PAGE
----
"Man on the Moon"

The DVD of Milos Forman's smart Andy Kaufman biopic misses a chance to illuminate the comedian's real-life weirdness.


Jeff Stark
July 6, 2000 11:00PM (UTC)

"Man on the Moon"
Directed by Milos Forman
Starring Jim Carrey, Danny DeVito, Courtney Love, Paul Giamatti
Universal; widescreen, 2.35 aspect ratio
Extras: Two R.E.M. music videos, short publicity video, short footage of Andy Kaufman

When Jim Carrey was robbed of an Oscar nomination for his role as comic Andy Kaufman in "Man on the Moon," some wag guessed that the Academy of Motion Picture Arts and Sciences wasn't really slighting him, it was taking a final shot at Kaufman himself. The reasoning went that Carrey, one of the most likable actors in movies, so transformed himself that some audiences, presumably the same ones that didn't get the real Kaufman before he died of cancer in 1984, didn't really understand or empathize with the character. It wasn't a Jim Carrey movie, they complained: It was an Andy Kaufman picture.

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Odd. Director Milos Forman hung the film on a series of Kaufman sketches perfectly executed by Carrey: The actor mimicked Elvis, he sang along to the "Mighty Mouse" theme song, he wobbled as a down-and-out lounge singer, he grappled with women and declared himself the "Inter-Gender Wrestling Champion." And the film was smartly structured in a way that gave the loose story of a funny man who got sick and died a bit of emotional ballast, while at the same time letting the audience in on the jokes: a luxury never afforded to Kaufman's real-life fans, who could pay for a show and end up seeing him eat potatoes and take a nap in a sleeping bag.

The extra features on the DVD don't offer much to explain the enigma of Kaufman. It's a shame that neither Forman (or screenwriters Scott Alexander and Larry Karaszewski) nor Carrey sat down for an audio commentary track. (Blame it on the Oscar snub.) Without that, viewers are stuck with the fairly self-serving 20-minute publicity video, which spends a lot of time alluding to the bogus rumors that Kaufman faked his own death. (The studio spent a hefty chunk of marketing money to pay a group that promised to start a controversy on the Web; it never went anywhere.) The only revelations, both of which were probably picked up by "Entertainment Tonight" when the film debuted: Carrey never broke character on the set -- whether the cameras were on or off -- and Andy's real-life girlfriend, Lynne Margulies, and pal Bob Zmuda found Carrey's performance so convincing that they imagined they had the comedian back for the four months of the filming.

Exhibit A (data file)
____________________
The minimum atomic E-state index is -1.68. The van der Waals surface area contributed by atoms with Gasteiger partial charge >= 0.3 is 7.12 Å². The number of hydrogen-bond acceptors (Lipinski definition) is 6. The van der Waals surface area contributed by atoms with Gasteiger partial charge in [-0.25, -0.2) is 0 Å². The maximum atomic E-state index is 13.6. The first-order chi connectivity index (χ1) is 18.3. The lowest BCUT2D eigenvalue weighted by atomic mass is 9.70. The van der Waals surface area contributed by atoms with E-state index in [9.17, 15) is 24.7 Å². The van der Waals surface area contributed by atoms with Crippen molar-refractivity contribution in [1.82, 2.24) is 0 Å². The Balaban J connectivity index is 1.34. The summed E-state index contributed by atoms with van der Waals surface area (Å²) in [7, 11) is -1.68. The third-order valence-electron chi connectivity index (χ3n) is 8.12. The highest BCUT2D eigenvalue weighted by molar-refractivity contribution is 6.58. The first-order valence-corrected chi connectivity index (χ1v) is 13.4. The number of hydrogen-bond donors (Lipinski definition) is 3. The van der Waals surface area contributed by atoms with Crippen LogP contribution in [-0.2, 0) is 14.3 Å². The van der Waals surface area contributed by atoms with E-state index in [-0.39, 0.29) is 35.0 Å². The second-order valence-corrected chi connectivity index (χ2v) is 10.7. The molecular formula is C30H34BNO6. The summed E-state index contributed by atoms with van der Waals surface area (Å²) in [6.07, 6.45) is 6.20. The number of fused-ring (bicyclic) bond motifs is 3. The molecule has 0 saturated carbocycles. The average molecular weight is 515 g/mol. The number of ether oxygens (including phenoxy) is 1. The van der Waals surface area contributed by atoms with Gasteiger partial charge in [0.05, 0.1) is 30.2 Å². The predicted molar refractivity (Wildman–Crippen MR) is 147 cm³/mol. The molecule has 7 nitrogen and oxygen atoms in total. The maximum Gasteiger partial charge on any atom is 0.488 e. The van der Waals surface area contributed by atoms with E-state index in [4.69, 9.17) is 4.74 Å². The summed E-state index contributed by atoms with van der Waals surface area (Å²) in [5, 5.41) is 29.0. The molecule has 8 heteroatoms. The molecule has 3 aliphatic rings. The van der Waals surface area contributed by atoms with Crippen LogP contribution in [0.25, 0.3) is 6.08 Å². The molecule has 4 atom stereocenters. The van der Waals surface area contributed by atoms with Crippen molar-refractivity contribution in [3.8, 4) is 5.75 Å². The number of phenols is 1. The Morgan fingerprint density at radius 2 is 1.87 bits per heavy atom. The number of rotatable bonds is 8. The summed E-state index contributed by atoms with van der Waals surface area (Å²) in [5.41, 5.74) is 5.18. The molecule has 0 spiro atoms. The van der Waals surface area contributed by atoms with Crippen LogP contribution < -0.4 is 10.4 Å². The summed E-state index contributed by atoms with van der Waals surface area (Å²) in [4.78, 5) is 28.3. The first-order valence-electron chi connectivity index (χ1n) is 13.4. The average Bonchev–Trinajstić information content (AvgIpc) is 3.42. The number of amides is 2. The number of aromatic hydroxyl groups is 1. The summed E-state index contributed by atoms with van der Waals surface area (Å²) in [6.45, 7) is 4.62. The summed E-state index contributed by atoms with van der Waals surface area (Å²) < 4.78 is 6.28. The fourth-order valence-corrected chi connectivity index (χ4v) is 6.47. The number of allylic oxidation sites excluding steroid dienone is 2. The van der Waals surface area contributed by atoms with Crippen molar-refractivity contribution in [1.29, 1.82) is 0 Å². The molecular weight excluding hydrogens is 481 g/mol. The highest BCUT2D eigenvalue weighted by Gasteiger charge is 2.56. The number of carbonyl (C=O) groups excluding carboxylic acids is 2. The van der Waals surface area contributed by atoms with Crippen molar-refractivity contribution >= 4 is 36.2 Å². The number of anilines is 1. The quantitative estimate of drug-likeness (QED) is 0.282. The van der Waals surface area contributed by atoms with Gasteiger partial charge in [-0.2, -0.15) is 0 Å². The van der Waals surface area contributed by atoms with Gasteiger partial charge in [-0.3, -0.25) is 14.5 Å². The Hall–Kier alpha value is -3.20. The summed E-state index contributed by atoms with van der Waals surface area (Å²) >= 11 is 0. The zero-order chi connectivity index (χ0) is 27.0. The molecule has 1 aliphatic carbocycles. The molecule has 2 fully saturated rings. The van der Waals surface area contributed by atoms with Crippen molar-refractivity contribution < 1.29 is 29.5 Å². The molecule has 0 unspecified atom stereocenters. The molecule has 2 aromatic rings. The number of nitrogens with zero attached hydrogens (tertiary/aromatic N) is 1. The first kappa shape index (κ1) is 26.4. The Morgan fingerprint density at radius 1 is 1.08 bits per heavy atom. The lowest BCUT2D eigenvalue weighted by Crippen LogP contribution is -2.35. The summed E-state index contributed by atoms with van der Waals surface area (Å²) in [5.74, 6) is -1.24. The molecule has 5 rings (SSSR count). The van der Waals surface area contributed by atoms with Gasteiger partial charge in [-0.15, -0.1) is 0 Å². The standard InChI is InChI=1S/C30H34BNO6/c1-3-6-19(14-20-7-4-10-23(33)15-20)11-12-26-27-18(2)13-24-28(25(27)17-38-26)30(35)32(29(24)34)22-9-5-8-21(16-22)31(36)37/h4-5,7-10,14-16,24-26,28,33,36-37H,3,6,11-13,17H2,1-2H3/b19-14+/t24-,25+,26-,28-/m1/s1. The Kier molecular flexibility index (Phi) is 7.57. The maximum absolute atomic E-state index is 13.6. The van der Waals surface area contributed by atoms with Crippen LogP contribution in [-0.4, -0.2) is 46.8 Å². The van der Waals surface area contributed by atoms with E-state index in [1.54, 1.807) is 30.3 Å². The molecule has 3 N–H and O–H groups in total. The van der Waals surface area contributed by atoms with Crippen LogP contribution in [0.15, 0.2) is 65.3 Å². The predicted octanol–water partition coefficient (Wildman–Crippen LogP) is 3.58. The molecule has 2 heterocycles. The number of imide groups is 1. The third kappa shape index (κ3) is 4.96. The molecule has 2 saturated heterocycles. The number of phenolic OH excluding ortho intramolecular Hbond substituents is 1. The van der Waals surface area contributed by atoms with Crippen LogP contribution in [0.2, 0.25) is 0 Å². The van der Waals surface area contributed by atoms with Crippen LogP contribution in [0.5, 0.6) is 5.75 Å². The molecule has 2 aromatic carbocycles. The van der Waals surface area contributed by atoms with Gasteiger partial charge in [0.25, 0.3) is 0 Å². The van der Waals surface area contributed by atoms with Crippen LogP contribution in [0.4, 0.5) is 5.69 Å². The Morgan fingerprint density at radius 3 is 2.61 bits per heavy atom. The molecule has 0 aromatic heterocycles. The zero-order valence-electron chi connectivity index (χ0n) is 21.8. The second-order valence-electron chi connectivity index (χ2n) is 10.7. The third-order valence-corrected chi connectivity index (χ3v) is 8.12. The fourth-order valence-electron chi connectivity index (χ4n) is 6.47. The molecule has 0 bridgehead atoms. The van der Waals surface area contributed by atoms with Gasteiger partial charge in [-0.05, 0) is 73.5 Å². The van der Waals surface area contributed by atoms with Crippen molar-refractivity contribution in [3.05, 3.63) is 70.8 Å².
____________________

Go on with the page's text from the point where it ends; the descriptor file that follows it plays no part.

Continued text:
Two R.E.M. videos -- "Man on the Moon" and "The Great Beyond," written expressly for the movie -- are simply R.E.M. videos, and the Kaufman footage that accompanies a written bio is a big letdown. Original Kaufman material isn't hard to find, and it's a shame more of it isn't included here. If you've never seen either the "Midnight Special" Kaufman episode or his "I'm From Hollywood" video, you might end up thinking that Carrey is an even better Kaufman than Kaufman was. Or something like that.

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Jeff Stark

Jeff Stark is the associate editor of Salon Arts and Entertainment.

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